Users are human and sometimes it is normal for them to make mistakes. Therefore, we have to give them the opportunity to be able to undo or repeat a previously performed action. If the user can easily go back or repeat a process, it will increase his feeling of freedom and control of the situation. This is especially important on mobile devices where it is very easy to make a mistake and hit the wrong button. To comply with this principle we must give the user the option to:

  • Make and remake.
  • Cancel actions in progress.
  • Request confirmation from the user for important processes such as final payment on a purchase.
  • Allow the user to return to a previous point.
  • Make sure the user always knows where he/she is and where he/she can go.

4. Consistency and standards

We have to be coherent and give importance to maintain the same consistency throughout the web, that is to say, maintain the language, colors, navigation, etc.. With the increased use of mobile devices, users have become accustomed to certain symbols that they have assumed as normal, so if we change the meaning of any of these or change the icon for something that already has its established symbol we will only get worse usability, since the user may not understand that new icon. The use of similar elements to perform similar functions will be more predictable, easier and more intuitive to use. What can we do?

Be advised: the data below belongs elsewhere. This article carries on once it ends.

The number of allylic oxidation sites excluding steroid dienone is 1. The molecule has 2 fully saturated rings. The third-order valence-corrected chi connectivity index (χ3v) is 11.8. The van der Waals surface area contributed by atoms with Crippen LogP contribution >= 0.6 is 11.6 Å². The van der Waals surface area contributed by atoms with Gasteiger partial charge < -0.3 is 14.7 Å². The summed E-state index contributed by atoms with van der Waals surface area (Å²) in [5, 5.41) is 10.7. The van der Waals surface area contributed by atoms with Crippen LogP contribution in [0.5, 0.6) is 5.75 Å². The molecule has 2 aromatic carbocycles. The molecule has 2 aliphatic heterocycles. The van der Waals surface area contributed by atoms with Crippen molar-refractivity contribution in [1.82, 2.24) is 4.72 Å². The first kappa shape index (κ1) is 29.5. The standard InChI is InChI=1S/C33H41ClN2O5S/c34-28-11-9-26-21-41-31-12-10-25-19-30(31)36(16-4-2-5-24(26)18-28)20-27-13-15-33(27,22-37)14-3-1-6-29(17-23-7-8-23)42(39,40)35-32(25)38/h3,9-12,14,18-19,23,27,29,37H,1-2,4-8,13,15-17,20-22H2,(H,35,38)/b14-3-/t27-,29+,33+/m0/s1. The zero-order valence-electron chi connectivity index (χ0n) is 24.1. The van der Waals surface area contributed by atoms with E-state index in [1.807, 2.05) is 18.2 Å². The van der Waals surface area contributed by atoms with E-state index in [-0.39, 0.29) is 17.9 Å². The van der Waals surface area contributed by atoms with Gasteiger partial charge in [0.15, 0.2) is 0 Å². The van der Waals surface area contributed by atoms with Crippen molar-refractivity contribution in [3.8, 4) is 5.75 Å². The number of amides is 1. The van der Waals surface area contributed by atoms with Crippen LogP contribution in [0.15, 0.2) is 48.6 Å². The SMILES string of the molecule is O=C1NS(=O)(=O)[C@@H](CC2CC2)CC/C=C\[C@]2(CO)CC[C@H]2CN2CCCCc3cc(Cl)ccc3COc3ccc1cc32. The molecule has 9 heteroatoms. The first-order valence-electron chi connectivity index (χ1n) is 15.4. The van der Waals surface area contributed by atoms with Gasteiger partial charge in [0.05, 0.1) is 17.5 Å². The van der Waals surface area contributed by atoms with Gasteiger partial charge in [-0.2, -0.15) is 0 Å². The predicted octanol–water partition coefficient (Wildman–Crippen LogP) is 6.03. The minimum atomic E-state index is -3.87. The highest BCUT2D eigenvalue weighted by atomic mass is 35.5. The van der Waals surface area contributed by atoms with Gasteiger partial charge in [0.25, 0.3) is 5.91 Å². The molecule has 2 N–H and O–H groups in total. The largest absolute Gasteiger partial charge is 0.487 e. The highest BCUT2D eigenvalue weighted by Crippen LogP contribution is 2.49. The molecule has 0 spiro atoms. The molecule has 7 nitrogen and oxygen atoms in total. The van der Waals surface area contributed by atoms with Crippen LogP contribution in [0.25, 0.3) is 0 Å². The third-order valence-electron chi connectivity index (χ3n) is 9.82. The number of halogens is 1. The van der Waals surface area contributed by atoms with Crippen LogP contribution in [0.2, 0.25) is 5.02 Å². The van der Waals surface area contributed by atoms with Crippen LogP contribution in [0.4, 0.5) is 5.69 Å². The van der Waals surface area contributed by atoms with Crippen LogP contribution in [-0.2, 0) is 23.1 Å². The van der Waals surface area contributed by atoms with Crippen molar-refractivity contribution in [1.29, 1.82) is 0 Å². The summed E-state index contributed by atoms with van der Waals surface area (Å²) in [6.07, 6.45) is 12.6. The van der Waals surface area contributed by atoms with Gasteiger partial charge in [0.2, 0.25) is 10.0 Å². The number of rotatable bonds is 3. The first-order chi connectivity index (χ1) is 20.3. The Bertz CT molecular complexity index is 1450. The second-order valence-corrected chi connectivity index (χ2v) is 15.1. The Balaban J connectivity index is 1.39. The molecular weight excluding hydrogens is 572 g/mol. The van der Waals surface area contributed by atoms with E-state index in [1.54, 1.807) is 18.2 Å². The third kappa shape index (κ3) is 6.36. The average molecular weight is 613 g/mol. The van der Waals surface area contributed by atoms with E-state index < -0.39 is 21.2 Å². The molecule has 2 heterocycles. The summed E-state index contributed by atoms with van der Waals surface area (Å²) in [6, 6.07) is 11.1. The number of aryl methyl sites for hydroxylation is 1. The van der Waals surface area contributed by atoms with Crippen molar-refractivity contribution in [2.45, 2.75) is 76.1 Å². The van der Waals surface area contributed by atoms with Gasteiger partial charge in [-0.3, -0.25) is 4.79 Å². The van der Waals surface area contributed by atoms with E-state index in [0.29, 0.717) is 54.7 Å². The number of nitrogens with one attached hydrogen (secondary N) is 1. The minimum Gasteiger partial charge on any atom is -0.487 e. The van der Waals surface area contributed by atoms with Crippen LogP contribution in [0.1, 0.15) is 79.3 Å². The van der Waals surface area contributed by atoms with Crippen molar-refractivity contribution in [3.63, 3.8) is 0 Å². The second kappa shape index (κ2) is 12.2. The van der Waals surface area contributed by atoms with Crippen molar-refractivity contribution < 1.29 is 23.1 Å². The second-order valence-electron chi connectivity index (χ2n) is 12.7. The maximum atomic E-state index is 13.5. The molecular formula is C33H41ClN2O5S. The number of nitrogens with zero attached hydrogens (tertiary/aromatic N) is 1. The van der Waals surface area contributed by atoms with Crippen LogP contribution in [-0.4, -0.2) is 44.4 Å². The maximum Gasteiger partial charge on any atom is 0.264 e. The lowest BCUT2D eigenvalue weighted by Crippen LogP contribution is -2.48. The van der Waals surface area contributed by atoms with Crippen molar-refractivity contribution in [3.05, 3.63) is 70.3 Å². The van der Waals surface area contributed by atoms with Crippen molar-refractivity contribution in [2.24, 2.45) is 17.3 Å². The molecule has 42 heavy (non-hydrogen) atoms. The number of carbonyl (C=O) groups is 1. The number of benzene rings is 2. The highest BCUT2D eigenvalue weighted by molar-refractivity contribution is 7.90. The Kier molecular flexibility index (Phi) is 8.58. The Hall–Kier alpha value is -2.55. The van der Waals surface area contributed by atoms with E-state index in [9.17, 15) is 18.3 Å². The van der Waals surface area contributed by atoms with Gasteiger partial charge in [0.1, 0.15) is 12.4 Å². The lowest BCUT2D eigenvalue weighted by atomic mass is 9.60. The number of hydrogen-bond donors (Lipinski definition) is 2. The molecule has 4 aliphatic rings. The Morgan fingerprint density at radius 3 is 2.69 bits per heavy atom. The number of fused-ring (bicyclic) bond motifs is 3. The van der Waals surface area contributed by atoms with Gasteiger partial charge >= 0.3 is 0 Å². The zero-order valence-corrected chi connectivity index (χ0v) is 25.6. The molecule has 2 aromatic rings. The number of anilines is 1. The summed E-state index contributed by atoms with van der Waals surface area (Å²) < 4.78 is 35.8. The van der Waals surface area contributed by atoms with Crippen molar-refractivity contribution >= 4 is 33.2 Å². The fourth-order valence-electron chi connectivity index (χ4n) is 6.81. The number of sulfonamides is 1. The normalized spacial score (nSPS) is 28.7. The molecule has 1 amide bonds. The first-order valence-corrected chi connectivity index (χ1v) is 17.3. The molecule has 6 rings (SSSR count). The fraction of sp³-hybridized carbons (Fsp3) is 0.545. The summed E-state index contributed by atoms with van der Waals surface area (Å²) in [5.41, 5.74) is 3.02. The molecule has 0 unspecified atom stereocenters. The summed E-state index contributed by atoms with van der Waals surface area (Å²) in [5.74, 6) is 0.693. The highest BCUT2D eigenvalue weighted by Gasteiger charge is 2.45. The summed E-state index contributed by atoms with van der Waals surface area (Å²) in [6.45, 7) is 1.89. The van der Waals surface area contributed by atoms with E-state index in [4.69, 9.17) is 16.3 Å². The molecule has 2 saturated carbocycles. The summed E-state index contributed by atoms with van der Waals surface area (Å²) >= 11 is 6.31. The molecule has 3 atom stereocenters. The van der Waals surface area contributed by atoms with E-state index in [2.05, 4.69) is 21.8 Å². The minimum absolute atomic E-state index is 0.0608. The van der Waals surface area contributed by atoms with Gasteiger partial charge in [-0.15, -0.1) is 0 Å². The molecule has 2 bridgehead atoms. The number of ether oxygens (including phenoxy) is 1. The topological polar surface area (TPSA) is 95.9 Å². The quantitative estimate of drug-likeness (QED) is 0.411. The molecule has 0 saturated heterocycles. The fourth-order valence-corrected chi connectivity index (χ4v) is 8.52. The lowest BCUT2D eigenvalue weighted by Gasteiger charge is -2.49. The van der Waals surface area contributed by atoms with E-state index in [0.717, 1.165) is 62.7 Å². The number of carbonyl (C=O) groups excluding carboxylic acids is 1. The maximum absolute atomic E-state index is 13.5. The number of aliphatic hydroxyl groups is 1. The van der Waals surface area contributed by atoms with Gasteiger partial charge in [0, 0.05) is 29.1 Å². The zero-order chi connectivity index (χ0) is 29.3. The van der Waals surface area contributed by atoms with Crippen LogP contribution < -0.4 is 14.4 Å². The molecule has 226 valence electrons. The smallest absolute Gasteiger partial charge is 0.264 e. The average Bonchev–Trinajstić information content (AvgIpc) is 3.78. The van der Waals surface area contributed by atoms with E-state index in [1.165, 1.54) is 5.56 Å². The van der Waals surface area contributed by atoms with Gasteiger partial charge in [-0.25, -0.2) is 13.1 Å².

• Respect the system's organizational formats and preserve their consistency throughout all the pages of the website.
  • Icons and aesthetics must be consistent.
  • Instructions should appear in a similar place.
  • Vary text size by up to four levels, text intensity by two and use no more than three different fonts.
  • No more than four or seven colors should be used on a regular basis. Additional colors should only be used occasionally.
  • Maintain the same components and behavior in the different pages of the website.

5. Error prevention

The system must prevent the user from making mistakes before he/she falls into error. What does this mean? It must help the user to see their error before they take action. Likewise, it is of utmost importance that if the user makes a mistake, the system tries to redirect him/her immediately without wasting time, as he/she could become frustrated and abandon the website. A very clear example of this principle would be when completing the shipping address data when making a purchase. If the user has left a mandatory field blank, it will be easier for him to see it if we let him know when he has moved on to the next one than when he has already validated the address, as well as to let him know which field is missing without the user having to search for it.

6. Recognize rather than remember

It will always be better to help the user to recognize than to force him to memorize the different elements and actions in order to achieve his goal. The system should lessen the user's memorization burden by visibly providing him with the elements and actions. The information should always be visible or easily retrievable when the user needs it. For example, we will be facilitating the user's objectives if in an online store we add the option to save items, so that the next time the user enters the store he will not have to remember the name of the product and search for it again.